When Shelly Biscoe was training staff at Soldiers' Memorial Hospital on how to deal with COVID-19, she never imagined she would become infected and go through the fight of her life.

"I was very safe. I washed my hands. I wore my mask, stayed six feet apart and only went shopping when I had to, and I still got COVID," Biscoe said.

The Orillia nurse said she caught the virus from a family member who tested positive the same day Biscoe started developing symptoms.

"I was watching a ZOOM meeting, and I couldn't follow," she said. "I couldn't follow what was happening. Then I spent four days at home fighting a fever in the 40s."

Biscoe said her spouse, Vince, had tested positive as well, so she started to prepare for the worst.

"So, not only did I have to make a will and make him my executor, but then I had to make provisions in case he ended up in the hospital, too," she said.

Biscoe monitored her vital signs at home, but after a few days, Vince took her to the hospital. "I wasn't sure that wasn't going to be the last I would see him. And that was sad," she admitted.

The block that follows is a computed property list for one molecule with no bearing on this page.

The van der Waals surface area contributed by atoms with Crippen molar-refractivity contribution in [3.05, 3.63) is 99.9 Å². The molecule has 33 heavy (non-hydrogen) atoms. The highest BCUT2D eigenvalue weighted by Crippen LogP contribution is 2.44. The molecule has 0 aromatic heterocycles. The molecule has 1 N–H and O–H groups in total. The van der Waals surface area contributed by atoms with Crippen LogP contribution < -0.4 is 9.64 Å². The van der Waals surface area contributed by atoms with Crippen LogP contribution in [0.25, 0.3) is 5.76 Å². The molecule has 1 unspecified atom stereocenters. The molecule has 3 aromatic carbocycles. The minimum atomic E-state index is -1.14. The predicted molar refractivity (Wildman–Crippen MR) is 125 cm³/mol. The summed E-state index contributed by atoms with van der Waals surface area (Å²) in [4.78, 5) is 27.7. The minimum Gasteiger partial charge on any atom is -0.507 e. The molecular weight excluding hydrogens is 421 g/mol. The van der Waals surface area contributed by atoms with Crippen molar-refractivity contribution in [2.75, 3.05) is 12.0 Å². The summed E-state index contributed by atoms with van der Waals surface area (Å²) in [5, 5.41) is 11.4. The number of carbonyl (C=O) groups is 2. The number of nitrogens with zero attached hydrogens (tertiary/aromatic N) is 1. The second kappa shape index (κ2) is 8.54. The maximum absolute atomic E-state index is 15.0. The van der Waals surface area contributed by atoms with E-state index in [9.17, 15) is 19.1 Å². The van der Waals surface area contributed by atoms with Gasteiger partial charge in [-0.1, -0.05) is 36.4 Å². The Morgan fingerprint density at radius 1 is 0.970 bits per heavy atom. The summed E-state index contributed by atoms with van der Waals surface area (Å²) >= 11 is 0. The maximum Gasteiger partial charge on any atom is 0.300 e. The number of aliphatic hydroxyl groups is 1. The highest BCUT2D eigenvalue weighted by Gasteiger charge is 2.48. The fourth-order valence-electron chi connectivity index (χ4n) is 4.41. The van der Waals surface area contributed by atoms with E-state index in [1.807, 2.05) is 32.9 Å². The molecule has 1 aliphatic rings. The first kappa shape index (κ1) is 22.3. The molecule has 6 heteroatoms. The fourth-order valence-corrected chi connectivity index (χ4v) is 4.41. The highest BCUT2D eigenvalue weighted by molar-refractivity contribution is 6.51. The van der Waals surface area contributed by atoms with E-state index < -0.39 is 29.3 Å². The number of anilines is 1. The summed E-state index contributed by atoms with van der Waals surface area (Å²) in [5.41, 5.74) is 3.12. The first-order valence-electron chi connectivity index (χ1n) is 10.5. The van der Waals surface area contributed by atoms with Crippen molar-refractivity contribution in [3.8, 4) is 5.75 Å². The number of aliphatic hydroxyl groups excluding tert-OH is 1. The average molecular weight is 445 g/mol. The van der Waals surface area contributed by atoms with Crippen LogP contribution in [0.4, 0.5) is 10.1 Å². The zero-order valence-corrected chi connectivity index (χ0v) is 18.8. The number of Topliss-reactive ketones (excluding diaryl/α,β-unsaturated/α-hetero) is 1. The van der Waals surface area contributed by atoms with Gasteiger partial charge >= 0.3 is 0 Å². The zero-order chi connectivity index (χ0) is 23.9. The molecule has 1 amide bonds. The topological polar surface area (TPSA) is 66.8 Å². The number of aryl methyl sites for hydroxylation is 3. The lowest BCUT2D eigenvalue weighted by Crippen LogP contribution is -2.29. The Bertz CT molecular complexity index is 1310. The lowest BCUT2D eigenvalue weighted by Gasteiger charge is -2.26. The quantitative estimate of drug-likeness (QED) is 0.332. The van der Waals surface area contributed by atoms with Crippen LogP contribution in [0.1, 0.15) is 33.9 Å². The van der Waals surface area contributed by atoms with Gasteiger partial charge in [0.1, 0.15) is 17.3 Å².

The nurse said despite having no underlying medical issues, the virus nearly claimed her life.

"The anesthetist came up to me and said, 'This is it. You are going to die if you do not get intubated,'" she recalled.

Biscoe spent three weeks in the intensive care unit.

Her daughter Sarah Waltman, who became a nurse to follow in her mother's footsteps, said her first day on the job was when her mom was admitted to the ICU.

"My mom is my best friend," Waltman said. "So, on my first day, all I wanted was to get home and all her. That was the day they let me see her through the glass, and that was hard."

Biscoe said she started to turn a corner on the day her kidneys began failing.

"They contacted a kidney specialist, and they gave me some fluids, and I turned the corner that day, and my fevers went down," she said.

But her fight was far from over.

Once off the ventilator, it took her days to figure out how to walk and eat again. When she left the hospital for home, things were very different.

"I had to use a walker, and I was thinking, is this going to be it for me, but every day I got better," Biscoe said.

She admitted she still has lingering symptoms of COVID-19.

"I have a lot of brain fog. I used to be able to switch from one thing to another and move at a face pace, but now I have to do things a little slower."